Rape: Outside Court Settlement, Light Penalty Encouraging Vice in Nigeria

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Omon-Julius Onabu in Asaba

Settlement of rape and sexual abuse cases out of court and offenders getting light penalty for such crime have been identified as factors encouraging widespread rape cases in Nigeria.

This observation was made at the Strategic Consultative Meeting on Violence against Persons Prohibition (VAPP) Act held yesterday in Asaba, the Delta State capital, and organised by KIF in collaboration with the Nigerian Feminist Forum (NFF).

The participants at the event were unanimous that the VAPP Act of 2015 “is a comprehensive and robust instrument to promote women’s rights,” which have often been undermined by out-of-court settlement and light punishment for penetrators of sexual abuses, including rape.

However, they noted that the political will on the part of respective state governors was also required for the domestication of the Act and its effective implementation at the state level.

The National Coordinator of the Nigerian Feminist Forum, Mrs. Blessing Duru, while lamenting that only 18 states in the country have so far domesticated the law, said looking at the VAPP Act from the feminist perspective, it was justified despite the gender balance of the law, because it seeks primarily “to ensure better protection for women and girls against violence, especially sexual abuse.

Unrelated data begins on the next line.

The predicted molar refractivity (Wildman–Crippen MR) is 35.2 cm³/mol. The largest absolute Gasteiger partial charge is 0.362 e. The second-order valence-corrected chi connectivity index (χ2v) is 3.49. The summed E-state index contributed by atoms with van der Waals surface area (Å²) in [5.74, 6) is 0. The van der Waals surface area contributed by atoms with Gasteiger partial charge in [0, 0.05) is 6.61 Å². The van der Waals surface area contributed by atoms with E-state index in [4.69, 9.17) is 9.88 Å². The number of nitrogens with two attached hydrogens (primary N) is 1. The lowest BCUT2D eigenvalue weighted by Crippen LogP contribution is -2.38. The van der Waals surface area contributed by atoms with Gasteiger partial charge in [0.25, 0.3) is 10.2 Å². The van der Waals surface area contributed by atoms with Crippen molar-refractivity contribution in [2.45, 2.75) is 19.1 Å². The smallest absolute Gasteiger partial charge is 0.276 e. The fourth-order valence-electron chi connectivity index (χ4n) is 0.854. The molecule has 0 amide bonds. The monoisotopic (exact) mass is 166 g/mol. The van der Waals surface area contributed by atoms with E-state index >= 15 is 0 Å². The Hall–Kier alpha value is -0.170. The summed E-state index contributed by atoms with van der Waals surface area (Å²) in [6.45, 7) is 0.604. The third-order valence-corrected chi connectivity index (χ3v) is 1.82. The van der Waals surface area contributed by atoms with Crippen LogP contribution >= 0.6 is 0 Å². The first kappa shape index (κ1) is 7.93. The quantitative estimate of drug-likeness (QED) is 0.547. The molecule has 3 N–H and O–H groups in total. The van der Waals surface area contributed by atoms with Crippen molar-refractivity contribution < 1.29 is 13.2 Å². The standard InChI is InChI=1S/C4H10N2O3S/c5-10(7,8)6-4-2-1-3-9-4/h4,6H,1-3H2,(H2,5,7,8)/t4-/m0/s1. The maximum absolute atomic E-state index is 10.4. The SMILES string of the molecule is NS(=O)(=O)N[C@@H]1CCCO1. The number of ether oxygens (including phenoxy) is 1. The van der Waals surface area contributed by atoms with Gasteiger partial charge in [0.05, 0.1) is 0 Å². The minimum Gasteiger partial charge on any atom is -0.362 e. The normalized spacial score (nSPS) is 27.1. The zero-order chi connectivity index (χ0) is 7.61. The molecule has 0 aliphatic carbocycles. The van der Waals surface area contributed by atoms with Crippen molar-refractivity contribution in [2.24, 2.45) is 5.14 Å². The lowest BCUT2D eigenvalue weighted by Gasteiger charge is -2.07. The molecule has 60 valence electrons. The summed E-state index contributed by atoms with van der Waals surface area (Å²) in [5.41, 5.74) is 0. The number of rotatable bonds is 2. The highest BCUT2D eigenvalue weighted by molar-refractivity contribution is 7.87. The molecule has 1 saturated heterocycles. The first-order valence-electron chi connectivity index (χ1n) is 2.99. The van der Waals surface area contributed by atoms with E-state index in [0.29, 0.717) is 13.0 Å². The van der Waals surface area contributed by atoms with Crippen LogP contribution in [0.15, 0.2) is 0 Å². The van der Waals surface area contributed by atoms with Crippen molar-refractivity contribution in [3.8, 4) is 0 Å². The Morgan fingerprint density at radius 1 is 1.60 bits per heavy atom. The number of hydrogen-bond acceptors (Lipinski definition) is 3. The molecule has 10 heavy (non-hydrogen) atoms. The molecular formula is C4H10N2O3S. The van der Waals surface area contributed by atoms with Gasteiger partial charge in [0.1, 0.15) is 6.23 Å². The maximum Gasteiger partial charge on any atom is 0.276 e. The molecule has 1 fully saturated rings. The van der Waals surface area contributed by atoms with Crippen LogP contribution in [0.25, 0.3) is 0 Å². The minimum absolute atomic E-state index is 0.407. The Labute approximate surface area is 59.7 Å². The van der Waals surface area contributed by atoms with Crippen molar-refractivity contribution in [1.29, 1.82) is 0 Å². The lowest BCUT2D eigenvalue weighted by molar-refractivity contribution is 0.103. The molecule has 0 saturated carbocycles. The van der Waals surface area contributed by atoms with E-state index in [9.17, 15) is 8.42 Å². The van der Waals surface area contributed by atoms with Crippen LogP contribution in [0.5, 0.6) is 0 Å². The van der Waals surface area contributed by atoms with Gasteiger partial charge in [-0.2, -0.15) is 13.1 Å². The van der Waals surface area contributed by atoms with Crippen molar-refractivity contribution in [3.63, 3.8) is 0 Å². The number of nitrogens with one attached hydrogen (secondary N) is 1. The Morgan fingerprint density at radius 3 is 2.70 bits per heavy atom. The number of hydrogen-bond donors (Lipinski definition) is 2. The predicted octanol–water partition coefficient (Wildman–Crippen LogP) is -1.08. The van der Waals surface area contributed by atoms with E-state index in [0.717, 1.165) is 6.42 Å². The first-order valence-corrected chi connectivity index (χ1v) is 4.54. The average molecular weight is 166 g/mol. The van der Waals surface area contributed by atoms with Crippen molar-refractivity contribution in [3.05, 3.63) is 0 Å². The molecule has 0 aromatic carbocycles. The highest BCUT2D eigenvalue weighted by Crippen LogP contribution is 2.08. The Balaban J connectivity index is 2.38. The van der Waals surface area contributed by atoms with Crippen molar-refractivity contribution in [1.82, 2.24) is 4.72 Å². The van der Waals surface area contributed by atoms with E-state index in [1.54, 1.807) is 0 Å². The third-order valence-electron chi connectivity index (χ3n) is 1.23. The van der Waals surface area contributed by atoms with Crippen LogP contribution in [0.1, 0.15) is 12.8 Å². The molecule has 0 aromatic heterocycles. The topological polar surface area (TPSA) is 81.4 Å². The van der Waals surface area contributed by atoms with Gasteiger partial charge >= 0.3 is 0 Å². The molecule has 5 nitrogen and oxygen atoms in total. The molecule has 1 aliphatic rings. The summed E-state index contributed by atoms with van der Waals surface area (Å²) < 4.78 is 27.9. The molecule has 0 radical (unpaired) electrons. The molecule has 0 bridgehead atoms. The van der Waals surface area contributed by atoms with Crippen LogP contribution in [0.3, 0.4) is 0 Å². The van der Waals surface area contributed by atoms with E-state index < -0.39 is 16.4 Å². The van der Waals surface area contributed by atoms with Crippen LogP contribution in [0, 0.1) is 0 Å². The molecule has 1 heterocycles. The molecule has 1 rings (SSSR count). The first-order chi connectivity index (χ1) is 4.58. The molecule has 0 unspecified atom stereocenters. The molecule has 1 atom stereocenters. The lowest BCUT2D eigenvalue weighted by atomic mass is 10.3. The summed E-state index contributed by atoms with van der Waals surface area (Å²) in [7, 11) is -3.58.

Duru underscored the importance of working for safer environment for women through various avenues like better health facilities, skills acquisition, opportunity to lead and accommodation of persons with disability in the scheme of things at all levels.

She urged the various stakeholders in Delta State to seize the opportunity provided by the domestication of the law in the state and the passion shown by the state Governor, Dr. Ifeanyi Okowa, who in October 2020 accented to the VAPP Act passed by the state House of Assembly in July this year.

In her remarks, the Senior Special Adviser to the governor on Child Rights, Bridget Anyafulu, said the governor has demonstrated great interest and political will regarding the law by assenting to it amid the COVID-19 challenges, adding that “the state now has family courts where awaiting trial and diligent prosecution have been eliminated,” as lawyers were available to offer services on pro bono basis.

Also, the Executive Director of Koyenum Immalah Foundation (KIF), Faith Nwadishi, who was represented by the Delta State KIF Coordinator, Hope Nwadishi, said the nongovernmental organisation decided to partner the NFF to strengthen the process of implementation of the VAPP Act in the state.

According to the KIF boss, “We’re encouraged to partner the Nigerian Feminist Forum to strengthen what the state is already doing, having actually enacted the VAPP law, but a lot of Deltans are not aware of it. So, this event, which drew participants from strategic state ministries, departments, agencies (MDAs), civil society organisations (CSOs) and the media, is meant to strengthen the implementation through better awareness towards making it a household document; something we can discuss at social gatherings and our individual family circles.”

The Director of Overseas Development Agency (ODA), Mrs. Patience Ogbewe; Director, Ministry of Education, Mrs. Theresa Udochukwu; Rev Fedelia Njonkeonye (MIM); the state Focal Person of NFF, Chinonso Okechukwu, and representatives of several CSOs also attended the meeting.